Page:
In my career as a nurse in quality improvement, I first heard Don Berwick’s “Escape Fire” speech in 2002. This was the riveting and tragic story of a fire that broke out in the mountains of Montana on August 5th, 1949. It was in Mann Gulch, a small, two-mile canyon that ran from the mountains down to the Missouri river.
Fifteen men jumped into the canyon to fight the “10 o’clock fire,” a term given to fires deemed small and likely easily controlled by the morning after the jump. These men ranged in age from seventeen to thirty-three years old.
The smokejumpers had only been organized for nine years at that point, and there was a lot they didn’t yet understand about fires. This fire jumped the gulch to the other side. That side was grassland, a fuel fires can consume far more quickly than trees. The smokejumpers were quickly cut off from the Missouri River as the fire raced up the mountainous terrain towards them.
The incline on those mountains was seventy-four percent. The men wore thick suits and carried their own equipment, including their Pulaskis, a heavy tool combining an axe and an adze. They were in 100-degree heat.
Their foreman was a man named Wag Dodge and he quickly realized that the fire would overtake them. Then—as Dr. Berwick said—he did something extraordinary. He became innovative on that terrible slope. He reached for his matches and lit the grass above him on fire. That fire quickly caught and rushed up the mountain ahead of him.
Dodge called his smokejumpers to stay with him, in the middle of the burned-out area he had created. But, whether it was fear or disbelief or simply the unwillingness of the smokejumpers to do anything but what they had been taught, they kept heading up the mountain with the fire closing in on them.
Two of the smokejumpers managed to reach the crest of the summit. The rest were overcome by the fire and perished—except for Wag Dodge, who lay down in the middle of the “escape fire” he had created in a moment of desperation. All of the twelve men who died still had their Pulaskis clutched in their hands.
Dr. Berwick went on to talk about how healthcare leaders were still holding on to their outdated tools that no longer worked in a broken system. The analogy was a strong and memorable one, and it occurred to me that it is also an analogy that works well when we make a commitment to a healthier lifestyle.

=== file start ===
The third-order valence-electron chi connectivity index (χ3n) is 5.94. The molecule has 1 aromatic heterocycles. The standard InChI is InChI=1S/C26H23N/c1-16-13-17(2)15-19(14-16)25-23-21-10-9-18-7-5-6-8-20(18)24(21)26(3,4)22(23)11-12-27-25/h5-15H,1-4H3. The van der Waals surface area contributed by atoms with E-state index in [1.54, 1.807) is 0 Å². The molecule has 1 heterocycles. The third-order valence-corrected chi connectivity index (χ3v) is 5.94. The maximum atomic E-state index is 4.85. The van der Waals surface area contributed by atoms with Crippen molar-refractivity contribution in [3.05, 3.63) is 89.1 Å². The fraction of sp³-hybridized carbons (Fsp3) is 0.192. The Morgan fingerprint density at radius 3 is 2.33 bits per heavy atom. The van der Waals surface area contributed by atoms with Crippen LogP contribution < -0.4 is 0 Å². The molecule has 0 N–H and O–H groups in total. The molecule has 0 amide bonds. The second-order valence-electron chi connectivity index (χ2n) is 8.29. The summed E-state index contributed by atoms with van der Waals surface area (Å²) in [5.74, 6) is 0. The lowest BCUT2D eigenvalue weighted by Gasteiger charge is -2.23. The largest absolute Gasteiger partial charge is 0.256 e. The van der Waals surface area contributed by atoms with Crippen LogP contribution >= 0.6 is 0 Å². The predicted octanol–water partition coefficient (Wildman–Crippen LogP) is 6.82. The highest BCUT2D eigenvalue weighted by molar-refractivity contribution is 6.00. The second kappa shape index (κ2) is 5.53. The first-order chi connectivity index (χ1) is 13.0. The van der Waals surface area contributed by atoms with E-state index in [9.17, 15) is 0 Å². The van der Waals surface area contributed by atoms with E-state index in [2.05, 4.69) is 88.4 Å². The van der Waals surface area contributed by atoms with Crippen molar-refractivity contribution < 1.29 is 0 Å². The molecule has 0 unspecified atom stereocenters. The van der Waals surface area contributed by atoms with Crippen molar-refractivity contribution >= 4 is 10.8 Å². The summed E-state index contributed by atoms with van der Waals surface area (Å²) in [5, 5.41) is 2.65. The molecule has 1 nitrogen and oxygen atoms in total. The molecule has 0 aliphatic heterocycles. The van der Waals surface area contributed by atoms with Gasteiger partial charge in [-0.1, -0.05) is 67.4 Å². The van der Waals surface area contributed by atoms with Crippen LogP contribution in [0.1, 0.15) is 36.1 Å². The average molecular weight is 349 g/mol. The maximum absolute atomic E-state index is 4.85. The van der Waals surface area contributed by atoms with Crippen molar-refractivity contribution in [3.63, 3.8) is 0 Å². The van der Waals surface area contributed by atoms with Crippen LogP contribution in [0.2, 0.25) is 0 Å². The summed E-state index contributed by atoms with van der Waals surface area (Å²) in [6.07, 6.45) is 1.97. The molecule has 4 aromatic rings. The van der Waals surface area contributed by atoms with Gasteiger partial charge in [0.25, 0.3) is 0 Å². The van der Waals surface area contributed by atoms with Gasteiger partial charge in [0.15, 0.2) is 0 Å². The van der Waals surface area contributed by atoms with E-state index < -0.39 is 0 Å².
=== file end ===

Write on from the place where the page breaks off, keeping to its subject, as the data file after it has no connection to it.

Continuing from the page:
All my life, I held on to my Pulaski: dieting. Going on a diet was my way of trying to control my weight. I actually never considered trying to be “healthier,” or if I did I simply equated that in my mind to becoming thin. Yes, I tried a veritable boatload of diets: Weight Watchers, NutriSystem, counting calories, counting carbs, counting fat grams. However, they were all a different form of the same tool, and I never questioned that a diet was the one and only tool I had or needed. That is, until almost three years ago.
I knew I needed to do more than just the same old thing. I knew that my excessive weight had caused physical disability that wasn’t easily overcome. I realized that I had to question everything I thought I knew about losing weight—and I had to come up with a plan to keep that weight off once I had lost it.
I created new tools and approaches. With every small victory—every pound lost or exercise advanced—I felt the creation of a new landscape for my life. That doesn’t mean that I found “the answer” to getting healthy—simply that I found “the answer” for me. What continues to stun me is how easy it is for me to follow this new lifestyle, and how much joy it gives me.
Our Pulaskis aren’t our behaviors that we already know aren’t good for us. They are, instead, the tools we think we absolutely need to reach our personal goals. They are the tools we think will work even though they never have.
Isn’t it time for you to put down your Pulaski and find a better path for yourself? It can light up your life, as it did mine!